October is Breast Cancer Awareness Month, a time to shed light on the prevalence of breast cancer, particularly among women. Shockingly, statistics reveal that one in eight women will face a breast cancer diagnosis in her lifetime. However, it’s vital to understand that a breast cancer diagnosis is not necessarily a dire verdict, especially if detected early. Thanks to remarkable progress in both diagnosis and treatment, the number of breast cancer survivors is on the rise.
The growing awareness surrounding breast cancer has played a pivotal role in ensuring that more women receive timely treatment and care. It’s essential for all of us to recognize that we can contribute to this cause by staying informed and taking steps to protect our health.
Signs of Breast Cancer
While the most common sign of breast cancer is a palpable lump, it’s crucial to be aware of the less common symptoms that can signal its presence:
1. Changes in the breast skin
2. Redness due to skin inflammation
3. Recently inverted nipple
4. Bloody discharge from the nipple
5. Lump in the armpit
6. Persistent pain in a specific spot/area of the breast
7. Constant breast skin itching/scaling
Breast Cancer in Pregnancy
Breast cancer can be challenging to diagnose during pregnancy due to changes in breast size and increased breast tissue density. Hormonal changes during pregnancy, driven by elevated levels of natural estrogens and progesterone produced by the placenta, can further complicate the diagnosis process. Additionally, concerns about radiation exposure to the fetus may delay diagnosis and treatment. However, breast ultrasound and breast MRI can be safely performed during pregnancy to address any concerns. Biopsy of breast lesions can also help confirm or rule out a diagnosis at any stage of pregnancy.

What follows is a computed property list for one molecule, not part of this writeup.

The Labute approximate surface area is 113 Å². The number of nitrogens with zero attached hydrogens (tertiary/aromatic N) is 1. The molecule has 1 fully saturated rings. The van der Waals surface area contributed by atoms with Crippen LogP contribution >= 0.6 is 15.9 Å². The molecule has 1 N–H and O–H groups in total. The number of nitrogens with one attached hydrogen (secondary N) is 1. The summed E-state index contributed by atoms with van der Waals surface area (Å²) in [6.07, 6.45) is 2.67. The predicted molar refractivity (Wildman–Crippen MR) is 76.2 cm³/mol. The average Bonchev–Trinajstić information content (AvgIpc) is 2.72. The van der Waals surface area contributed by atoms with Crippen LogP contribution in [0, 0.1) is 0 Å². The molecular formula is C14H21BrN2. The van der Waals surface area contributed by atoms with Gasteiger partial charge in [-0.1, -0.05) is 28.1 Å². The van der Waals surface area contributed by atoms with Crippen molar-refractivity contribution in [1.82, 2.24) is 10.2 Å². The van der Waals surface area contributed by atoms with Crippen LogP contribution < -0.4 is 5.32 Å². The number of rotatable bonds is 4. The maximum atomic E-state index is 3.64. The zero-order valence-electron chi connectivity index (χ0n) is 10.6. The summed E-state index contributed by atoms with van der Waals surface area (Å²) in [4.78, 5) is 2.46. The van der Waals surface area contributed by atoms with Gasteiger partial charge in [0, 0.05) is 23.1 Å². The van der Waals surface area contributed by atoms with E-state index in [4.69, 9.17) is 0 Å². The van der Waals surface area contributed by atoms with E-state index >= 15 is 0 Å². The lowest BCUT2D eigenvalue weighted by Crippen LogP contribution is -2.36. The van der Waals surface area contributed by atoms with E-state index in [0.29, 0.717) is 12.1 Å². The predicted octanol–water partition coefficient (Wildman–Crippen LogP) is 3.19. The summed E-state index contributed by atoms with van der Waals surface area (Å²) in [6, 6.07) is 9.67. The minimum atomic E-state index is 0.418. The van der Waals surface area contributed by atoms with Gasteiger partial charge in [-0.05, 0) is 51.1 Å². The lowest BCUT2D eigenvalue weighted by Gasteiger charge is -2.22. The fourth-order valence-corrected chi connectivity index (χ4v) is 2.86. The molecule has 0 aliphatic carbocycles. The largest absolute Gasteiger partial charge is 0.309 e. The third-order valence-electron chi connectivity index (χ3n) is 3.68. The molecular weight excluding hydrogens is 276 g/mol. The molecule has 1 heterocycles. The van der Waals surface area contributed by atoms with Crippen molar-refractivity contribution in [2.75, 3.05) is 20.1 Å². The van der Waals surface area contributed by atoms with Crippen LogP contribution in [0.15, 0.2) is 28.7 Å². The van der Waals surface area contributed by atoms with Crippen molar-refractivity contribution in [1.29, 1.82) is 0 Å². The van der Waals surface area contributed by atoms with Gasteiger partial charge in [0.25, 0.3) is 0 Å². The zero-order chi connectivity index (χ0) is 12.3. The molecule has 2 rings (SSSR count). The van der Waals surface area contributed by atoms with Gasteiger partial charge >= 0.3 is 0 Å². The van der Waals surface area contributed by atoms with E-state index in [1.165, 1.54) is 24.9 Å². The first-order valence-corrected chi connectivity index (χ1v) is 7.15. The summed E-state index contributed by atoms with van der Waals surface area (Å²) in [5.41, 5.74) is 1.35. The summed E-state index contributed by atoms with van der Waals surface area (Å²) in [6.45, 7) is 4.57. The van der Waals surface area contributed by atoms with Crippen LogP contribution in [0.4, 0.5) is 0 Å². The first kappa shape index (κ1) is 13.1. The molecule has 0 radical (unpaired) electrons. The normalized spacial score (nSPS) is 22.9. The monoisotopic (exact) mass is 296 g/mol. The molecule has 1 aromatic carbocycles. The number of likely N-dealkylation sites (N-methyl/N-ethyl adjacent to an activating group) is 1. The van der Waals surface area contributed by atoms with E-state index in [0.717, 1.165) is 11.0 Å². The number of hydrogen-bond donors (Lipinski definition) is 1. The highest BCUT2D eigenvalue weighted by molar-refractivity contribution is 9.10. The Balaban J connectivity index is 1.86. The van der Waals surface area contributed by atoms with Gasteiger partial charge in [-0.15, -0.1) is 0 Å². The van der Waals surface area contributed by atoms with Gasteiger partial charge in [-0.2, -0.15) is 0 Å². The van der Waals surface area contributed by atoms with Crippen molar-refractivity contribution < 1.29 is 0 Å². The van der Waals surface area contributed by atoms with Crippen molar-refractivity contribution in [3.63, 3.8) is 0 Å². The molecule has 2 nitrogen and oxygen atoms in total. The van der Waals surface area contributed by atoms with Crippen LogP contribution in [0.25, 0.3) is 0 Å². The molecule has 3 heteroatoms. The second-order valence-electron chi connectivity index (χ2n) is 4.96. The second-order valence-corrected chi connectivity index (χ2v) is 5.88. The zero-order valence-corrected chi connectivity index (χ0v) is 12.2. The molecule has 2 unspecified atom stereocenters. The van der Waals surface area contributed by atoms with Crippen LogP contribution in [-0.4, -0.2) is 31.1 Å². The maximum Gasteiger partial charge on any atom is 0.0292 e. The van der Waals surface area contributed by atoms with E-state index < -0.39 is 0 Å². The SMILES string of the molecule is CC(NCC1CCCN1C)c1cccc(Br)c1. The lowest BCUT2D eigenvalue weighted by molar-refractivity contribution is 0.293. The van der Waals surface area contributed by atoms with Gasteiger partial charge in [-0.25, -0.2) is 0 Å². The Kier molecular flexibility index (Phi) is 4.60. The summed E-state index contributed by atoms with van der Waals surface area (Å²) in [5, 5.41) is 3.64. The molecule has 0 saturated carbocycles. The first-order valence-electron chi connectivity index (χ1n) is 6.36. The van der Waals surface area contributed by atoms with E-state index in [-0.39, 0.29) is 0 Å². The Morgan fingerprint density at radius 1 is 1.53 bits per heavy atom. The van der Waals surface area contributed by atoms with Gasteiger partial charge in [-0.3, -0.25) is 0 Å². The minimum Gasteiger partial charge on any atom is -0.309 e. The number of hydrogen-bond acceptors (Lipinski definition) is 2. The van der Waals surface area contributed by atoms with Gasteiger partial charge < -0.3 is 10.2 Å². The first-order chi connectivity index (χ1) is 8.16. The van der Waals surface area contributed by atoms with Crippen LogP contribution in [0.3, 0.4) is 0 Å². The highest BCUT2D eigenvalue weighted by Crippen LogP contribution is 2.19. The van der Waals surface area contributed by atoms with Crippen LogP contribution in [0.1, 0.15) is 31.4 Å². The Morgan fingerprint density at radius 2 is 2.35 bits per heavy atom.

The gold standard for breast cancer screening is the mammogram, which is essentially an X-ray picture of the breast that can detect early signs of breast cancer, such as microcalcifications. Regular mammograms are the most effective way to detect breast cancer early, sometimes up to three years before it can be felt.
How the Mammogram is Done
During a mammogram, you will stand in front of a special X-ray machine, and a technologist will place your breast on a plastic plate. Another plate will press your breast from above to flatten it, ensuring a clear X-ray image. While a mammogram may be uncomfortable for some women, it is a brief procedure.
Tips for Getting a Mammogram
- Try to schedule your mammogram outside of the week before or during your period when your breasts may be more tender or swollen.
- On the day of your mammogram, avoid wearing deodorant, perfume, or powder, as these products can appear as white spots on the X-ray.
- Some women prefer to wear a top with a skirt or pants instead of a dress since you will need to undress from the waist up.
How Often Should You Get a Mammogram?